Rethink starter fertilizer options for corn

Corn Corner: CCA panelists are hesitant to cut out starter fertilizer, but suggest adjusting to get the most bang for your buck. 
Feb 03, 2021
I want to cut back on starter fertilizer, or cut it out completely, to save money. We’ve been applying 10 gallons of 10-34-0 per acre. We field cultivate soybean stubble, then plant corn. Can we adjust without risking yield loss?
The Indiana certified crop adviser panel answering this question includes Gene Flaningam, Flaningam Ag Consulting, Vincennes; Greg Kneubuhler, G&K Concepts Inc., Harlan; and Bryan Overstreet, Purdue University Extension ag educator, Jasper County.
Flaningam: Be careful cutting inputs that could possibly increase yield potential. Current grain prices will entice farm operators to fine-tune fertilizer programs. Look at different blends other than 10-34-0. I have growers who use straight 28-0-0, or a blend of 28-0-0 plus 12-0-0-26. These supply nitrogen, and the latter product adds sulfur. Make sure you’re not applying these products directly on the seed. Adjust the blend according to your soil types. You can buy dry phosphate fertilizer much cheaper than the liquid formulation.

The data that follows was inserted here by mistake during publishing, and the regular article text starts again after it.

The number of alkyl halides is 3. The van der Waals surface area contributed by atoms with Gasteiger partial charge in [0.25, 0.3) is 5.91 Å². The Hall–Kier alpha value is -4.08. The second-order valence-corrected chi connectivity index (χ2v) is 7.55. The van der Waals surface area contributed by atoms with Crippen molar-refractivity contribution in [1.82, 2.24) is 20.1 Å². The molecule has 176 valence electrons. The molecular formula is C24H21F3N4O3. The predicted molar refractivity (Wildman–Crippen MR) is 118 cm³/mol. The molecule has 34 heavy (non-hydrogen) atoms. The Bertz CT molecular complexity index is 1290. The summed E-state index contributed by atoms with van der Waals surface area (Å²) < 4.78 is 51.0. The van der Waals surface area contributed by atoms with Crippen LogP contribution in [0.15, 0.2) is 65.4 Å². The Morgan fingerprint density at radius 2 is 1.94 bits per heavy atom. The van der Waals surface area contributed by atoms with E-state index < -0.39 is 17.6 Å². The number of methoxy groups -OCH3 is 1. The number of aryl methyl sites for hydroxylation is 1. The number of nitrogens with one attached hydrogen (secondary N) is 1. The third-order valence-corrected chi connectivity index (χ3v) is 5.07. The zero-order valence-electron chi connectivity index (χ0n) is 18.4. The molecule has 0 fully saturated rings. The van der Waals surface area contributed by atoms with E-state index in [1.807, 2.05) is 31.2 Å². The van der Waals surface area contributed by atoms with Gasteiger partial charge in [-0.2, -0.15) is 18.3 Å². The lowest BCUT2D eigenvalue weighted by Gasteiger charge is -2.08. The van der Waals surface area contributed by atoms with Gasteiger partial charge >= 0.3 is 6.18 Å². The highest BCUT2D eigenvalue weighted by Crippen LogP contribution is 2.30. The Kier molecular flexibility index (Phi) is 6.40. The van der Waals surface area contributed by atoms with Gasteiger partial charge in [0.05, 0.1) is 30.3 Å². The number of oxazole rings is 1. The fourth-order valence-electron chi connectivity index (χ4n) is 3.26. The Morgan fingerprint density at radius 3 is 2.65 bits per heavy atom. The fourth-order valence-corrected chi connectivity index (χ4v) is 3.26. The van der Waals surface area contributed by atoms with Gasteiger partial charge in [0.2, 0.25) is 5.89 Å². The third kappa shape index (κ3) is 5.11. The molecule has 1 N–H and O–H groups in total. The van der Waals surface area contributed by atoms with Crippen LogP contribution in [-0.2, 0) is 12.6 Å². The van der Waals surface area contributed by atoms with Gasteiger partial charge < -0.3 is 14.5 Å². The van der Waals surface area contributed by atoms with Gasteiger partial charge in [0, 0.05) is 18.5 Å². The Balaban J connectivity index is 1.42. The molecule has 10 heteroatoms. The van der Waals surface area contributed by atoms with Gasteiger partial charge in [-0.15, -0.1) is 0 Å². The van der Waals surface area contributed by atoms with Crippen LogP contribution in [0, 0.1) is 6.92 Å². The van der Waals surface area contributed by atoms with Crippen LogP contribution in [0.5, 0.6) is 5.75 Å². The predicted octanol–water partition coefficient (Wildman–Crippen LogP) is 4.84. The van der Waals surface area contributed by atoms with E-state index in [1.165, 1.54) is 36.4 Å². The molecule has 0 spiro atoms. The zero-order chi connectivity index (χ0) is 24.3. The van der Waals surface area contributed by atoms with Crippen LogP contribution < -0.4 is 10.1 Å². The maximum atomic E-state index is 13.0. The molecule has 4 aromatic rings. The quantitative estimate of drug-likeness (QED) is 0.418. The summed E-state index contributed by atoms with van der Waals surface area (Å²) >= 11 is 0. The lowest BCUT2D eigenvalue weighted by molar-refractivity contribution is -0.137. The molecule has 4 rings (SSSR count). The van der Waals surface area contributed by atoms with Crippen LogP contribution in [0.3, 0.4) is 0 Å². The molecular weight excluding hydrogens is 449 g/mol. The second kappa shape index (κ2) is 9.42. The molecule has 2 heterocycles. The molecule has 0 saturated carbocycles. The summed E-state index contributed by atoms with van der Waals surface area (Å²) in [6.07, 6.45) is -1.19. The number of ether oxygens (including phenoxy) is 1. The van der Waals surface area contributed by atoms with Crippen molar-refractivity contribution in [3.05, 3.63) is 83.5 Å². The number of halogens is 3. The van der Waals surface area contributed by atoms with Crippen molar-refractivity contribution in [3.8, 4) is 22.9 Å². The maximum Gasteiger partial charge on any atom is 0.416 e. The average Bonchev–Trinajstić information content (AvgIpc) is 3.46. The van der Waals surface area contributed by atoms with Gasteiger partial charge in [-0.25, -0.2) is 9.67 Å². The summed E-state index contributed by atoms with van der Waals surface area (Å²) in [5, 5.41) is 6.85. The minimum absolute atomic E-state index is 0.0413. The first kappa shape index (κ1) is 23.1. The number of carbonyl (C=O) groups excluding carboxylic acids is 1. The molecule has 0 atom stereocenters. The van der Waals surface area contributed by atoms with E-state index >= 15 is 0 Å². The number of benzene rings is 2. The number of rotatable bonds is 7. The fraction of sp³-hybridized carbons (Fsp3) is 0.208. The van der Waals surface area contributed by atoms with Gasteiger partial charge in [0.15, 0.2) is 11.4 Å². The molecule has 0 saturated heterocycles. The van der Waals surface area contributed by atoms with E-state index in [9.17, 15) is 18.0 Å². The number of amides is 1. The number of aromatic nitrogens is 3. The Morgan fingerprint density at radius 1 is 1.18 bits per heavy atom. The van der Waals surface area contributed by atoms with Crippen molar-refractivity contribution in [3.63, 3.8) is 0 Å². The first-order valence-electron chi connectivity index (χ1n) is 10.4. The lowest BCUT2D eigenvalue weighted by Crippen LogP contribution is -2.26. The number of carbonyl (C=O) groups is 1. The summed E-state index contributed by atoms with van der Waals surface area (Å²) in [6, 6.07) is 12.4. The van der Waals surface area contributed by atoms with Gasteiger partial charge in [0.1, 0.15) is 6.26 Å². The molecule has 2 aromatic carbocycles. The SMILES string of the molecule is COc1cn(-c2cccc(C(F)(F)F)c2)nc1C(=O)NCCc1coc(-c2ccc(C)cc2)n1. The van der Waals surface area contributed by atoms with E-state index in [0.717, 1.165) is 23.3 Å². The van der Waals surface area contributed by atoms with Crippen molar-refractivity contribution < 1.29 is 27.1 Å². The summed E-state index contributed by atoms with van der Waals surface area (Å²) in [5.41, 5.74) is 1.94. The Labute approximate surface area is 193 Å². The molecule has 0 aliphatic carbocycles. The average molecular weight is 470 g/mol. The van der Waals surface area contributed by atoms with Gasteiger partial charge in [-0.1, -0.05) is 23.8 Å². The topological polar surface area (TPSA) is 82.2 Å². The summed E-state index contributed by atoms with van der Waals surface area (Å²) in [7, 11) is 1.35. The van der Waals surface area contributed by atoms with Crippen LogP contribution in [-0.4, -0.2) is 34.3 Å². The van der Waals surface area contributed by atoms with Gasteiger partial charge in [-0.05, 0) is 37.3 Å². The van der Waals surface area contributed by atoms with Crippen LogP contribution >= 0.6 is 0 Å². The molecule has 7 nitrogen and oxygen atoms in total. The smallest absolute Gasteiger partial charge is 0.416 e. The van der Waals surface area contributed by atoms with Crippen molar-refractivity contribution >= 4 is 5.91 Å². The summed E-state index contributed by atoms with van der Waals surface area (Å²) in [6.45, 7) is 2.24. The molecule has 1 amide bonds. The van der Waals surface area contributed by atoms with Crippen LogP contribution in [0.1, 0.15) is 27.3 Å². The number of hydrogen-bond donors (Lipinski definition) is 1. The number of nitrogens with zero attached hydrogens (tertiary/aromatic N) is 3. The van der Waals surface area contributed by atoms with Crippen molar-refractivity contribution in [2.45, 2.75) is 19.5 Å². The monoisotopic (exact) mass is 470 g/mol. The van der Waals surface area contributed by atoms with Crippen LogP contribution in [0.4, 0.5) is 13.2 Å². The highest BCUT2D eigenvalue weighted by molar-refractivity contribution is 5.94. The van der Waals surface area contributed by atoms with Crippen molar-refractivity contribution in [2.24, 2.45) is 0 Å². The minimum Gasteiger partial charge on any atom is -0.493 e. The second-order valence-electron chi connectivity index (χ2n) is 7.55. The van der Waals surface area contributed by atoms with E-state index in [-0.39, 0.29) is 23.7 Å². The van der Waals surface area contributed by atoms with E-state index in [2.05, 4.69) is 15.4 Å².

Kneubuhler: We are big proponents of starter fertilizer and would not want to raise corn without it. We’ve conducted many trials that are very supportive of starter fertilizer. The most gain comes from the nitrogen portion. You could reduce your 10-34-0 load and replace it with UAN. Without knowing your soil phosphorus levels, I presume that would offset some expense for you and probably perform even better. The bottom line is, I would not eliminate starter. Keep a good nitrogen load in the mix, and consider including sulfur in the form of ammonium thiosulfate. Generally, the best dollar spent is in a 2x2 fashion. You get a much higher nutrient content for the money.
Overstreet: Research done by Purdue University Extension agronomists Jim Camberato and Bob Nielsen show a 50-50 shot of increasing your yields by using starter on conventional corn after soybeans. If you no-till corn, it almost always helps yield by using starter. Their early work showed that corn matured earlier and dried faster in some locations.